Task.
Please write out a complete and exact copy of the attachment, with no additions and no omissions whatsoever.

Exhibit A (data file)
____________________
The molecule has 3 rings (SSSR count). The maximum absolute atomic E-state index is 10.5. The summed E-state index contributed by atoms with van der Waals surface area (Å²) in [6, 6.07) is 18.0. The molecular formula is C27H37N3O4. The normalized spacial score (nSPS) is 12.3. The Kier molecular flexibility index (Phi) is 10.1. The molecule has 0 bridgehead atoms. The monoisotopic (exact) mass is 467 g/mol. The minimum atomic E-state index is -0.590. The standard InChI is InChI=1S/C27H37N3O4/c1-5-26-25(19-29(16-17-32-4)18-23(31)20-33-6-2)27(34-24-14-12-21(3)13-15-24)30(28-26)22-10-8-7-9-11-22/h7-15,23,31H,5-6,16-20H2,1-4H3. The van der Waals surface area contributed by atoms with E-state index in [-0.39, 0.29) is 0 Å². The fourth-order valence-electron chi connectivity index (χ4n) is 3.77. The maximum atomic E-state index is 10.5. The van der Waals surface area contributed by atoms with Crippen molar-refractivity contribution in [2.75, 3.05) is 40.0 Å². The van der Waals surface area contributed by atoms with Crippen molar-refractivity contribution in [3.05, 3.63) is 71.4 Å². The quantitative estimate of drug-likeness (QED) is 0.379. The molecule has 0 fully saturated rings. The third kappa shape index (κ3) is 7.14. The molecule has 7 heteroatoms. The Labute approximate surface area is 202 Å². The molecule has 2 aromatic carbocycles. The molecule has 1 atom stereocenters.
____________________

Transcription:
The molecule has 3 rings (SSSR count). The maximum absolute atomic E-state index is 10.5. The summed E-state index contributed by atoms with van der Waals surface area (Å²) in [6, 6.07) is 18.0. The molecular formula is C27H37N3O4. The normalized spacial score (nSPS) is 12.3. The Kier molecular flexibility index (Phi) is 10.1. The molecule has 0 bridgehead atoms. The monoisotopic (exact) mass is 467 g/mol. The minimum atomic E-state index is -0.590. The standard InChI is InChI=1S/C27H37N3O4/c1-5-26-25(19-29(16-17-32-4)18-23(31)20-33-6-2)27(34-24-14-12-21(3)13-15-24)30(28-26)22-10-8-7-9-11-22/h7-15,23,31H,5-6,16-20H2,1-4H3. The van der Waals surface area contributed by atoms with E-state index in [-0.39, 0.29) is 0 Å². The fourth-order valence-electron chi connectivity index (χ4n) is 3.77. The maximum atomic E-state index is 10.5. The van der Waals surface area contributed by atoms with Crippen molar-refractivity contribution in [2.75, 3.05) is 40.0 Å². The van der Waals surface area contributed by atoms with Crippen molar-refractivity contribution in [3.05, 3.63) is 71.4 Å². The quantitative estimate of drug-likeness (QED) is 0.379. The molecule has 0 fully saturated rings. The third kappa shape index (κ3) is 7.14. The molecule has 7 heteroatoms. The Labute approximate surface area is 202 Å². The molecule has 2 aromatic carbocycles. The molecule has 1 atom stereocenters.